The first time you saw somebody working with lions and tigers, you knew that was what you wanted to do.
It was soooo cool! Those cats were roaring and showing their fangs. They seemed really angry, but they did exactly what the trainer wanted. They jumped, rolled and growled. You could just see yourself being a tiger tamer someday.
But what if, instead, you owned the whole circus — the clowns, the elephants, and those ferocious big cats? Find out more about one man who did in the audio book "The Great and Only Barnum by Candace Fleming, performed by Christopher Lane.
Born on July 5, 1810, in Bethel, Conn., Phineas Taylor Barnum (known as Tale to his family) entered into a "joke-loving" family. He grew to be a popular boy, learned to love money, and he was always able to think of schemes to earn it. He had an open mind but a deep sense of spirituality, and he could deal with hardship: when he was barely a teenager, his father died and Taylor (his preferred name then) took a job in Brooklyn to support his mother and siblings.
But Brooklyn wasn’t home, and there was a girl in Bethel Taylor fell in love with. He married in 1829 and became a father in 1833, but his daughter wasn’t his only "baby": Taylor was a business owner himself by then.
When his daughter was not even a year old, Barnum (what he preferred as an adult) moved his family to New York City. There, he learned that people love to be tricked and that fortunes could be made with "a bit of good-natured deception."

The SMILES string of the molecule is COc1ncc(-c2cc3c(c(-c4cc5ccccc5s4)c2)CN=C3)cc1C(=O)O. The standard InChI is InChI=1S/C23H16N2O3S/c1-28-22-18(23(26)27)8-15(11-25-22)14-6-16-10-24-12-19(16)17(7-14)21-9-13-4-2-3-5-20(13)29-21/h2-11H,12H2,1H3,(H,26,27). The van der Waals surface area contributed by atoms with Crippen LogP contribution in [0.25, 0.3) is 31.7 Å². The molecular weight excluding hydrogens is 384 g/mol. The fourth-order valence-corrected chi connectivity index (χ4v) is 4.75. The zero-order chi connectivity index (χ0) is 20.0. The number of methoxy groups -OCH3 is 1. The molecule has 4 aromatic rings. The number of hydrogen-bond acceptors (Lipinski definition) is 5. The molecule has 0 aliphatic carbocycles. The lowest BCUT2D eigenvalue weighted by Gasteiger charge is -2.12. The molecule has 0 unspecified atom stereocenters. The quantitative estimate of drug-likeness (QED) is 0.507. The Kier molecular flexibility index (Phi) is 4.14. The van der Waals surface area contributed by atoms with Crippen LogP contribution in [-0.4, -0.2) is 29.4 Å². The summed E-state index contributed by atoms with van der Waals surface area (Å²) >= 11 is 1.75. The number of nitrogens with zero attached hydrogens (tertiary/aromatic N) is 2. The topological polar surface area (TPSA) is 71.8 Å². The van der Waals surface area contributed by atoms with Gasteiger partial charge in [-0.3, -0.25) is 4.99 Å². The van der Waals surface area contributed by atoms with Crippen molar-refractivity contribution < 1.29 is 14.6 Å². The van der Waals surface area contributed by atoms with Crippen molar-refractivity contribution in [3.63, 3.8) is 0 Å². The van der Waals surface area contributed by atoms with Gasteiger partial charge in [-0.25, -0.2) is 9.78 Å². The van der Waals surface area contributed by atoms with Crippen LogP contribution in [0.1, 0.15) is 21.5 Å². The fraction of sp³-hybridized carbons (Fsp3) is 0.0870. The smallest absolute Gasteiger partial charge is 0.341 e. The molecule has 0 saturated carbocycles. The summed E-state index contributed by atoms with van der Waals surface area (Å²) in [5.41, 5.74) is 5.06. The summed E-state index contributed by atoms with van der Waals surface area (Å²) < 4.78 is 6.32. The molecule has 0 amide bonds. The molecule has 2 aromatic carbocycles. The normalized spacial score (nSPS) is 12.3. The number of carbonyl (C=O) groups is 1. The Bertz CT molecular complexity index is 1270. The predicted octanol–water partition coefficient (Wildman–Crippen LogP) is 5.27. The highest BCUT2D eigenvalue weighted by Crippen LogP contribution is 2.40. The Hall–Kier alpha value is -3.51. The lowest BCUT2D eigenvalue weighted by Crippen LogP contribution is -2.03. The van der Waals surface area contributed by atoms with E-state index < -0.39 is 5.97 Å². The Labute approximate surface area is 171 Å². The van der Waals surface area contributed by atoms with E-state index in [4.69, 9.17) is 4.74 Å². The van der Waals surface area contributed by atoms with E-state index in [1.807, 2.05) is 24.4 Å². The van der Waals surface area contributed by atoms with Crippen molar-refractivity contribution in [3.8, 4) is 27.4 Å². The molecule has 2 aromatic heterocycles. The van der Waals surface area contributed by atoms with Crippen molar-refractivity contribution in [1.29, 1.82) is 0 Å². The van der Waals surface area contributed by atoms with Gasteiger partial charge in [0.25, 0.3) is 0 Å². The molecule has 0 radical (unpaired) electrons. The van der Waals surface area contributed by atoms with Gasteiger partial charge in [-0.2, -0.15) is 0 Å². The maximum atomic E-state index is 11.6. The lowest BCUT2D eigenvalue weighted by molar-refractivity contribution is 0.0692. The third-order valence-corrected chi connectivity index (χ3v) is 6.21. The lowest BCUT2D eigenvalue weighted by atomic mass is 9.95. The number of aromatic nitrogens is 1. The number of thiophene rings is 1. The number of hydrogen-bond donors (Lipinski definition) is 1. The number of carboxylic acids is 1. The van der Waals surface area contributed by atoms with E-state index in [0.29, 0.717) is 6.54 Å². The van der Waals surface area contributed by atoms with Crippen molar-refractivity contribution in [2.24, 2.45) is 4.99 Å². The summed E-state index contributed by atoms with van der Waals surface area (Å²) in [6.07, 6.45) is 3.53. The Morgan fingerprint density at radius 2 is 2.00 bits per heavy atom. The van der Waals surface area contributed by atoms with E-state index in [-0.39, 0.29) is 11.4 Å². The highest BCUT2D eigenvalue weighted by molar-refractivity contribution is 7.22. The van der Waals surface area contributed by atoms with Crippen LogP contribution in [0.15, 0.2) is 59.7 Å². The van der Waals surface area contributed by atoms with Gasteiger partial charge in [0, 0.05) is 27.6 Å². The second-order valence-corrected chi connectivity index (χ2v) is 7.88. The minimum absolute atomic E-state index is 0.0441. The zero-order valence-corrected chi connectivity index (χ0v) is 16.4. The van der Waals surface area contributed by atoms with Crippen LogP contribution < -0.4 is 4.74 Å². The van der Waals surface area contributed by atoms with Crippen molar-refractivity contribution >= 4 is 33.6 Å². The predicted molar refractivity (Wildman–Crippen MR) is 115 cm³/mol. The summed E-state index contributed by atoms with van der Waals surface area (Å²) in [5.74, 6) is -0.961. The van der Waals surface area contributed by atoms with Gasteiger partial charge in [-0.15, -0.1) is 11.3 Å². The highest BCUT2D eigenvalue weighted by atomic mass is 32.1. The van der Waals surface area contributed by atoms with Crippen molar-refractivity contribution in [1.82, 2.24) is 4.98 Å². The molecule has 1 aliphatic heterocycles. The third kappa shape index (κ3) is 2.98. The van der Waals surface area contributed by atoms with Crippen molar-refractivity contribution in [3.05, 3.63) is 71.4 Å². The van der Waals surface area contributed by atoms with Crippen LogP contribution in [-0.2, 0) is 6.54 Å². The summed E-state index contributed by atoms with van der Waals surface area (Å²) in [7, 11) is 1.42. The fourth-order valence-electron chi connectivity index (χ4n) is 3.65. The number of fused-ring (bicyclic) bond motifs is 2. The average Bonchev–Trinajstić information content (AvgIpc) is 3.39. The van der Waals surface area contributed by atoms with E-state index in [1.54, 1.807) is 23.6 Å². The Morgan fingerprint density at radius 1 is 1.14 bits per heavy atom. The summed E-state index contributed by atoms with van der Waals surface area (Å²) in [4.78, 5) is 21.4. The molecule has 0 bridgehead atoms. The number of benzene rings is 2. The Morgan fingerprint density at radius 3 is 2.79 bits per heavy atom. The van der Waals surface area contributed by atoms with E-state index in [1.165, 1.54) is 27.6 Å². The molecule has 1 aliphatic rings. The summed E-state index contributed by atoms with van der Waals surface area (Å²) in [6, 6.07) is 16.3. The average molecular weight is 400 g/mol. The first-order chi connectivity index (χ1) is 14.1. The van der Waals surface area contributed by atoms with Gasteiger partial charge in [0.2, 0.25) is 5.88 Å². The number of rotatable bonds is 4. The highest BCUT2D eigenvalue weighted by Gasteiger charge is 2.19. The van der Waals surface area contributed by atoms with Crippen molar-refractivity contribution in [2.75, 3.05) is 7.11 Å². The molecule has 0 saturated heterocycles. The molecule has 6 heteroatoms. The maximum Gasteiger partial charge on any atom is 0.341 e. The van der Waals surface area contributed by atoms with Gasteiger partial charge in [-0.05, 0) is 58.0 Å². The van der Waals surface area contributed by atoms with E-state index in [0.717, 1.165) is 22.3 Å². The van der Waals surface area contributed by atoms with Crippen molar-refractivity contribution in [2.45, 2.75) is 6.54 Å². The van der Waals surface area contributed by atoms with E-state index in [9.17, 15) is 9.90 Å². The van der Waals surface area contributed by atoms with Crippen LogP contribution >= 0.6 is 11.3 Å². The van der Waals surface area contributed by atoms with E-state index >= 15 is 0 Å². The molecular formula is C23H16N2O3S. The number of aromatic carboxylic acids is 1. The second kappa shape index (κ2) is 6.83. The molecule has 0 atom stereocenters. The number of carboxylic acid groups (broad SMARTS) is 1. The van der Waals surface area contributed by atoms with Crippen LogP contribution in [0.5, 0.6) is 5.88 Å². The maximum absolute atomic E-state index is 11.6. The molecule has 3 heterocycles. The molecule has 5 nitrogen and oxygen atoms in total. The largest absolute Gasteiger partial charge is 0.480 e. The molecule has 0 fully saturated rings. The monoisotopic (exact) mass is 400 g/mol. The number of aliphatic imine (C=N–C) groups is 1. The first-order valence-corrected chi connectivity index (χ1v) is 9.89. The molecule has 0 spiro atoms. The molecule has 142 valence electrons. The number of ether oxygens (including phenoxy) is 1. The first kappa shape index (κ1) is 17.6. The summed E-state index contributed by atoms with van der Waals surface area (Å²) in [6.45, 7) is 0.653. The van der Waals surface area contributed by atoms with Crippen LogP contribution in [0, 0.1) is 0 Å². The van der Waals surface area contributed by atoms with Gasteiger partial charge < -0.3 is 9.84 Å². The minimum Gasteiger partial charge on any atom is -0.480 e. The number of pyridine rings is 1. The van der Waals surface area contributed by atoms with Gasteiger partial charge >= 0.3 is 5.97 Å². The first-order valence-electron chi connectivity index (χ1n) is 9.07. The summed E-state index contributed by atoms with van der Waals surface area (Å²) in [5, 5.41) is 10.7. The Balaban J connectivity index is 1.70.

His first "deception" was Joice Heth, a supposedly 161-year-old former slave whose exhibition proved to Barnum that controversy was profitable, too. After joining a circus and starting his own troupe, he bought a museum.
Barnum knew that to make big money, one must do big things, which is what he did with his new museum. He "dazzled" customers with color and light, music and exotic sights. There, they could see the Feejee Mermaid and General Tom Thumb. They could hear the Swedish Nightingale Jenny Lind. But when the museum burned to the ground in 1865, Barnum could no longer bear museum-owning. At age 61, he went into the circus business.
There’s a lot going on in "The Great and Only Barnum," mostly because there was a lot going on in P.T. Barnum’s life. Fleming gives young listeners plenty of time to digest, though, and she makes Barnum’s life perfectly easy to grasp.
What really makes this audiobook appealing, however, is the bonus disc. Yes, the main part is something young circus fans will savor but the computer disc includes lots of back-story, pictures, and things that kids won’t learn from Lane’s performance. I loved this bonus disc so much, I watched it twice.
Meant for 10- to 13-year-olds, I think children both slightly younger and slightly older will also enjoy this audiobook. For them, "The Great and Only Barnum" is three rings of fun.